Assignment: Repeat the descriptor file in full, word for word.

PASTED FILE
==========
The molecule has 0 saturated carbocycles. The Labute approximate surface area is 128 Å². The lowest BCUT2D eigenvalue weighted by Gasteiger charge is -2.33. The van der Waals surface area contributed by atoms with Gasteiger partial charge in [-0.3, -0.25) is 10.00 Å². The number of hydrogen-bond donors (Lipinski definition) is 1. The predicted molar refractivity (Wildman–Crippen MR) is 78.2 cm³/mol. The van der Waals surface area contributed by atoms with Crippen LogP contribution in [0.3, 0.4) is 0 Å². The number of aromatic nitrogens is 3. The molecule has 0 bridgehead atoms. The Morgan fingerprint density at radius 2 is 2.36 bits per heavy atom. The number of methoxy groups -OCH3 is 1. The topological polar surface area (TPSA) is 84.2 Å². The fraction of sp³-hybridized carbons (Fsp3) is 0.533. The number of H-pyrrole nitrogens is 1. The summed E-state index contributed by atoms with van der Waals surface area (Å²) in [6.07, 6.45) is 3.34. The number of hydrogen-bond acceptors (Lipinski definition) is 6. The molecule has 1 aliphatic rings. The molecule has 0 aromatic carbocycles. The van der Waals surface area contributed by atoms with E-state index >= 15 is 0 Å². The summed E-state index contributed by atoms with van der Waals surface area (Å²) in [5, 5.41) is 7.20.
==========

The molecule has 0 saturated carbocycles. The Labute approximate surface area is 128 Å². The lowest BCUT2D eigenvalue weighted by Gasteiger charge is -2.33. The van der Waals surface area contributed by atoms with Gasteiger partial charge in [-0.3, -0.25) is 10.00 Å². The number of hydrogen-bond donors (Lipinski definition) is 1. The predicted molar refractivity (Wildman–Crippen MR) is 78.2 cm³/mol. The van der Waals surface area contributed by atoms with Crippen LogP contribution in [0.3, 0.4) is 0 Å². The number of aromatic nitrogens is 3. The molecule has 0 bridgehead atoms. The Morgan fingerprint density at radius 2 is 2.36 bits per heavy atom. The number of methoxy groups -OCH3 is 1. The topological polar surface area (TPSA) is 84.2 Å². The fraction of sp³-hybridized carbons (Fsp3) is 0.533. The number of H-pyrrole nitrogens is 1. The summed E-state index contributed by atoms with van der Waals surface area (Å²) in [6.07, 6.45) is 3.34. The number of hydrogen-bond acceptors (Lipinski definition) is 6. The molecule has 1 aliphatic rings. The molecule has 0 aromatic carbocycles. The van der Waals surface area contributed by atoms with E-state index >= 15 is 0 Å². The summed E-state index contributed by atoms with van der Waals surface area (Å²) in [5, 5.41) is 7.20.